The conservative justices are privately exuberant about the remarkable Supreme Court term that ended last week. Surprised and slightly dazed by the magnitude of their victory, they think they have finally exorcized the ghost of the Warren Court, fulfilled the goals of the conservative judicial revolution and vindicated the ideal of a color-blind Constitution for the first time since Reconstruction.
Your very ideas are but the outgrowth of the conditions of your bourgeois production and bourgeois property.... —Marx and Engels Polls show that about two-thirds of Americans believe Bill Clinton has raised their taxes. In fact, the Clinton budget deal of 1993—the only tax legislation of his presidency—raised income taxes on just 1.2 percent of American taxpayers, or about 1.4 million filers, and lowered income taxes—through expansion of the earned income tax credit—on 13 percent, or about 15 million.
President Clinton isn't the only drag on Democrats in the midterm election on November 8. There's something worse: partisan realignment. The same trends that have given Republicans an advantage in electing presidents for more than two decades--an advantage George Bush frittered away in 1992--are now at work in races for the House of Representatives. What gop pollster Richard Wirthlin once called a "rolling realignment" is rolling again.
With Honors, Alek Keshishian's movie about four Harvard roommates who learn charity and humility by taking in a homeless man closed recently after an aborted run. I wish it had done better; for Keshishian and I were college classmates, and he appears to have borrowed his plot from my life. In the movie, a cuddly bum named Simon (played by Joe Pesci) finds the only copy of an honors thesis written by Monty, a Harvard senior, and trades it back for food and lodgings.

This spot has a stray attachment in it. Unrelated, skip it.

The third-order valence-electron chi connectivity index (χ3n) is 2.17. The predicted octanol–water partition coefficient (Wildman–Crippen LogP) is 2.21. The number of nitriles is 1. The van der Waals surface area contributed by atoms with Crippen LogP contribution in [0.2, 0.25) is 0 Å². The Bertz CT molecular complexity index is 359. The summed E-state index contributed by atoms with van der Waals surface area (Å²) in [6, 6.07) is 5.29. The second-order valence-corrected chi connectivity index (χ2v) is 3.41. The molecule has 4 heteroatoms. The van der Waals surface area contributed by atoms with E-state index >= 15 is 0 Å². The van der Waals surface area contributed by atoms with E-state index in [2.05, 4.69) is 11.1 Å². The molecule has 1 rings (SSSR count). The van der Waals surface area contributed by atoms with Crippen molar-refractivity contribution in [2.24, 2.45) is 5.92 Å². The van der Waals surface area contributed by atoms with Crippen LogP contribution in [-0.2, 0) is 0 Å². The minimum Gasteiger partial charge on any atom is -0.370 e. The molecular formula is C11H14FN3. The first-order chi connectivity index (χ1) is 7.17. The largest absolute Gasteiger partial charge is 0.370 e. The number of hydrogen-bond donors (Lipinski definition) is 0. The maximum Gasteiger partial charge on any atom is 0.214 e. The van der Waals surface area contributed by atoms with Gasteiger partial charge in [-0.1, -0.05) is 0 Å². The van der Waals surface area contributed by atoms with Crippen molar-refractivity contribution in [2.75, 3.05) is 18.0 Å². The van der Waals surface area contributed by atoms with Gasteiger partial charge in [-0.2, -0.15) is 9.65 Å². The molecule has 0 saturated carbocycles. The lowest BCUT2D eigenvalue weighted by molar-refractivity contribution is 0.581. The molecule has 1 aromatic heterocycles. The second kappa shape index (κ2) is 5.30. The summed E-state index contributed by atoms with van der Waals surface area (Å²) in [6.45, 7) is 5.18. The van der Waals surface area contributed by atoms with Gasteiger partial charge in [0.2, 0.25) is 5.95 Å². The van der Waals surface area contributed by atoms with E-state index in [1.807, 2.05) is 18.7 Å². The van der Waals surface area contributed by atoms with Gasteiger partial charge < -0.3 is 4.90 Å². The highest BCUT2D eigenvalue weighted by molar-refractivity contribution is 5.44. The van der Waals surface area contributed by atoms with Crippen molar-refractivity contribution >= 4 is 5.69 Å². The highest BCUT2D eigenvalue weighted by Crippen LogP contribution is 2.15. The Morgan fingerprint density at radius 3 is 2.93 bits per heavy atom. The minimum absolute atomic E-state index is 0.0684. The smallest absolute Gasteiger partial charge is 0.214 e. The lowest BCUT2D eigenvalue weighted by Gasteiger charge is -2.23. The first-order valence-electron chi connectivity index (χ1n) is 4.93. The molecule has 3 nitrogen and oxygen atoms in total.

By nominating Stephen Breyer to the Supreme Court, the Democrats have, however reluctantly or inadvertently, weaned themselves from Warrenism at last. Over the past four decades, as the excesses of the Warren Court provoked the equally ideological excesses of the Rehnquist Court, liberals and conservatives have accused each other of politicizing the judiciary.
The recent Teamsters strike, The Los Angeles Times declared, "has served as a reminder of how much the union's influence has waned." The outcome, The New York Times wrote, showed how the union's "power has shrunk." There is some truth in these statements, but they reveal more about the national press's attitude toward labor than about the Teamsters union. During the twenty-four-day strike, the longest in Teamster history and the first since 1979, the union achieved almost 100 percent support from its rank and file, in spite of violent dissension in its upper ranks. In the provisional settlemen
It has been three months since "the handshake" on the White House lawn, and the euphoria that followed it has by now all but dissipated. The Israel-PLO talks have become one impasse after another. What keeps the process going is one Israeli concession after another. Yasir Arafat says he won't come to Jericho unless and until his officials control the bridges to and from Jordan and the cross-points between Egypt and Gaza. In return, the Israelis agree to a larger, more heavily armed Palestinian police force than they ever contemplated.